Sunday, February 28, 2010


Saturday was sunny and clear. We took a short walk in the morning and drove up to Bandon for lunch.  We sat and ate our crab enchilada and chicken cesar salad, drank Pinot Grigio and Long Island Ice Tea, and watched these pelicans on the rocks the entire time, as we enjoyed our meal in comfort at Lord Bennett's Restaurant.

We didn't know that a tsunami warning had been issued for the Pacific Coast as a result of the enormous earthquake in Chile.

After lunch, we decided to take our long walk of the day as we digested our meal.  The tide was still high, and walking had to occurr on the bluffs above the surf line, 30+ feet on solid land. We were halfway through our walk, when some tourist mentioned a tsunami arrival in his greeting. We cut our walk short and  got back to the car and the radio, at the time that the tsunami was about to hit Hawaii. 

We thought about our cottage on the lake and its possible destruction, the aggregated history in boxes and on the computer. Everything would be gone.  Our car, where I used to keep backpacks of emergency supplies when we first came up from California, is empty except for rain gear and baseball caps.  We had no food, no meds, no blankets.

I thought about Cloudia at Comfort Spiral and Pseudonym High School Teacher, two bloggers from Hawaii. 

I thought about the rest of my family in Southern California, in low land.

By the time we got back home, I had totally forgotten about the need to have emergency supplies in the car.

Why is it that we think these things won't happen to us?

These events should shake us up.

Friday, February 26, 2010

Cabin Fever and other Ailments...

This is the time for me to complain a bit. We are having one storm after another, plenty of rain and wind and fallen branches all over the place. I can barely leave my front door.

The place is brimming with budding new growth.

But, it is also soaked and overburdened.  Even the resident deer are leaving for drier grounds.

Right about now, snow looks good to me, slopes on Mt. Ashland.
On the other hand, I shouldn't be complaining.

I get more time to read, write, visit in blogland, and cook.
Never mind. My apple pie is ready!

Tuesday, February 23, 2010

Organic Food in Schools

Most of us have experienced the difference in taste and quality of organic food.  Most of us purchase our food from farmers' markets that bring local produce and local meats to our neighborhoods.  Schools, however, in the U.S.,  have relied on surplus ingredients from the Dep. of Agriculture to subsidize lunch and breakfast programs.  Menus have relied on packaged goods laden with calories, salt, sugar and preservatives that allowed the products to be stored for years.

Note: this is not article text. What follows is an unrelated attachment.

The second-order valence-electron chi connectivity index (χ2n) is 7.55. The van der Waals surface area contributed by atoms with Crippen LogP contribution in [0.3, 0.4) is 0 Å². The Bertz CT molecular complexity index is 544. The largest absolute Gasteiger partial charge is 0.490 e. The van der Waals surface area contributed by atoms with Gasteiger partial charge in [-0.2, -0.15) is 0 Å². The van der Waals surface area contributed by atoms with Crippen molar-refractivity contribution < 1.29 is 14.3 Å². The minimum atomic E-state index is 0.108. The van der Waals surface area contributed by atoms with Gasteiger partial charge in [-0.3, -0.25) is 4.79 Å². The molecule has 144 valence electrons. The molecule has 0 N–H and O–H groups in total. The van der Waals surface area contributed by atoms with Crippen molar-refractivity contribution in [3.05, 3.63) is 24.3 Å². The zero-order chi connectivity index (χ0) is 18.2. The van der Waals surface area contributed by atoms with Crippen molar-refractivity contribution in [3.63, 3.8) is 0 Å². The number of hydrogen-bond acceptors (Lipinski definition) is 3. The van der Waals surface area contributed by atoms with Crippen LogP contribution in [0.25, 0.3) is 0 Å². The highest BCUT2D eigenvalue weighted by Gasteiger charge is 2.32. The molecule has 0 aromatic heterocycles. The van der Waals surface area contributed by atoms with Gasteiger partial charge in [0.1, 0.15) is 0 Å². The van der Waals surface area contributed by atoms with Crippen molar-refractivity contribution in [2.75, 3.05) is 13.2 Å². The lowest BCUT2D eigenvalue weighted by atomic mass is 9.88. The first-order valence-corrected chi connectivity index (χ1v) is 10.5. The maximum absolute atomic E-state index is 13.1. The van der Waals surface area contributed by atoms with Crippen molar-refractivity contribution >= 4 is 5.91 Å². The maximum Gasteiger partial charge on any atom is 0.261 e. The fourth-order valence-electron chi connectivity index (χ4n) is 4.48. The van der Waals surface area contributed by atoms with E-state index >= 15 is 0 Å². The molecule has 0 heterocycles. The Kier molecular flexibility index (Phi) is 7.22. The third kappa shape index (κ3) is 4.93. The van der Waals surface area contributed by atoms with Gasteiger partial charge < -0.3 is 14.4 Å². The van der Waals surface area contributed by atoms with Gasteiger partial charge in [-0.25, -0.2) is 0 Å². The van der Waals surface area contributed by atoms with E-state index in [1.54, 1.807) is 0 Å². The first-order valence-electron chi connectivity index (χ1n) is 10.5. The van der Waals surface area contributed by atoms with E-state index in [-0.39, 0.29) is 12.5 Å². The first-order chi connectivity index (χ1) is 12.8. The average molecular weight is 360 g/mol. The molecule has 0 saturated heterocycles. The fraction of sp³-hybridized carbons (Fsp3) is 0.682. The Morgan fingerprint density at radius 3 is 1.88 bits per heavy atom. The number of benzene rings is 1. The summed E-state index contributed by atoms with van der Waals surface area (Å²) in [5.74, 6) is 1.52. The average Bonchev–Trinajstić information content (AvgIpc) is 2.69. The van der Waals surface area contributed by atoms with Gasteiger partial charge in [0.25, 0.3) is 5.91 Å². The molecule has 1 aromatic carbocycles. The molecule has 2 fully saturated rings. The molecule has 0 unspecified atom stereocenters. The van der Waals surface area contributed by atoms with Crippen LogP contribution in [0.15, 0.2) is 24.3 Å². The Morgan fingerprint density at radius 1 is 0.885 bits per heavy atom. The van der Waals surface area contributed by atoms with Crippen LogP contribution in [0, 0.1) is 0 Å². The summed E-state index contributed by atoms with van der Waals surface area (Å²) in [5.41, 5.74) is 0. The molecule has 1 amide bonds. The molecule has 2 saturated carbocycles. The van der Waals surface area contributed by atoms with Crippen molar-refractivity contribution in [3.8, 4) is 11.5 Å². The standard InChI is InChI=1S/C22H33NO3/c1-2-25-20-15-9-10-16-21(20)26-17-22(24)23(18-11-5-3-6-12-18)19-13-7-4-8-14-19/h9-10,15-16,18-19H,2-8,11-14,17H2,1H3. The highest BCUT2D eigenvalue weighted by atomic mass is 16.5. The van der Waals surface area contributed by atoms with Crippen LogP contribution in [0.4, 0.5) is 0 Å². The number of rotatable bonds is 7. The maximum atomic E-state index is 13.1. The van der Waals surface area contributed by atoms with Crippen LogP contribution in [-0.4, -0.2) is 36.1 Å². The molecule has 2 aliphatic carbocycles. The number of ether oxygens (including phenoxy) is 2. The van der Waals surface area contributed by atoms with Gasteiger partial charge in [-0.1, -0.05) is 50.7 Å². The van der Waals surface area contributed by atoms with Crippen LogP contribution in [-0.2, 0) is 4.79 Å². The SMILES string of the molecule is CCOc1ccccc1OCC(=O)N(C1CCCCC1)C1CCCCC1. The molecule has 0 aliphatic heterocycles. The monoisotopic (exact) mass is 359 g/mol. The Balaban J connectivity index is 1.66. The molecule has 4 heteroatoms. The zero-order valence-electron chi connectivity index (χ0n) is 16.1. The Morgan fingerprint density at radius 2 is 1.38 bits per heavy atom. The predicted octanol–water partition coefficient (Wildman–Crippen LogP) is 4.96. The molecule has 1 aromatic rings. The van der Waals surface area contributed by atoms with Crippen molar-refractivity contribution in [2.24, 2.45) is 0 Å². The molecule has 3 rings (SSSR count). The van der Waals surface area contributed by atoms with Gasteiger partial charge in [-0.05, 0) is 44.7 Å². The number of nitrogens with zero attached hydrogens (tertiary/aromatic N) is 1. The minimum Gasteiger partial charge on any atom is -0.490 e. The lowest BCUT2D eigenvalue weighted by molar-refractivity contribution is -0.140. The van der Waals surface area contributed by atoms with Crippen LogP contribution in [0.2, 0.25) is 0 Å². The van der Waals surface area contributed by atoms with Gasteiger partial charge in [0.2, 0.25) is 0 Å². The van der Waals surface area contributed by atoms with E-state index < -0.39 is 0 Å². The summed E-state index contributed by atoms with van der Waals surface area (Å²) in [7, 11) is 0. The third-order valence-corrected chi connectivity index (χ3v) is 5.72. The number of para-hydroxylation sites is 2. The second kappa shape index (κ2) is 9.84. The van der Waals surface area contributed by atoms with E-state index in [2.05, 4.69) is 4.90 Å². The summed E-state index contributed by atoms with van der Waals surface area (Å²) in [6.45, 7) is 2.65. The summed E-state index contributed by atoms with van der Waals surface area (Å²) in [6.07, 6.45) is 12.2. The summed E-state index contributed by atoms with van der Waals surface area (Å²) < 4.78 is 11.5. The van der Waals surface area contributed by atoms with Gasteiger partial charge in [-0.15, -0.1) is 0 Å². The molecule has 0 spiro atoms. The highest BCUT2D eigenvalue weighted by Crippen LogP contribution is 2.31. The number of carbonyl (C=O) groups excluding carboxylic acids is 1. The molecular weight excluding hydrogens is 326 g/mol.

First Lady Michelle Obama has called attention to the quality of food served to children. And a movement to improve school lunches has been launched.

Last week, I read about a campaign by the Organic Trade Association. You may want to read the entire article on page four of Port Orford Today, February 17, 2010:

Titled Organic Food in Schools, the article talks about how the Organic Trade Association is conducting the initiative as an extention of its consumer education and awareness campaign. This particular campaign allows citizens to vote and sign up their local schools to receive start up funds to set up an organic garden. Check them out:

Our local food pantry is already receiving organic food donations from local ranchers, fisheries and farms.  People here are generous and open hearted.

Let's all work to bring top quality food to our children's lunch and breakfast programs. They deserve no less.

Saturday, February 20, 2010

Falling in Love

In Blink, Malcom Gladwell shows you that we have a second set of skills we are not aware of; skills that allow us to instantly choose and decide what we like, what is best for us.  These skills are not consciously available; they work best in those blink decisions. When we fall in love, that's what happens.

And that's how we ended up in Port Orford.

We were coming up one late afternoon from the South, on that red highway.  The highway had been shrouded in fog, most of the way.  When we came to that curve of the road, we saw the town's lights, resplendent, clear and brilliant against the rest of the world. 

It was a Brigadoon Moment.

We stopped for the night at The Castaway Motel, up on a ridge overlooking the port. Late in the night, the port kept working hoisting boats up and down the dry dock. We sat and watched for hours. The next morning, we drove to a real estate office and asked to see anything with a view of the water.

The first house we saw was on the lake, on a peninsula facing the Ocean. While hubby looked inside the house, I walked down to the waterfront. From that spot, I could see clear out to Qua-to-Ma Rock, the old man's face lying on the water  told me I had arrived to my final destination.

With tears in my eyes, I walked backed up to the house.

"Let's buy this place!" I said.
"Don't you want to see the inside?" Hubby responded.
"I've seen enough. This is for us."

Seven years later, after we replaced the roof, the flooring, the kitchen, the siding, after we added a sunroom, a French garden, a well, after sinking a good amount of money, we are in love with this place as much as we were on that first day.

Hubby is a scientist by training. He agrees that there was  much to love about this place, and all its negatives could not have dissuaded us.

Thanks Mr. Gladwell for explaining this behavior.

Thursday, February 18, 2010

Don't Box Them In

Living things grow.

Their needs change.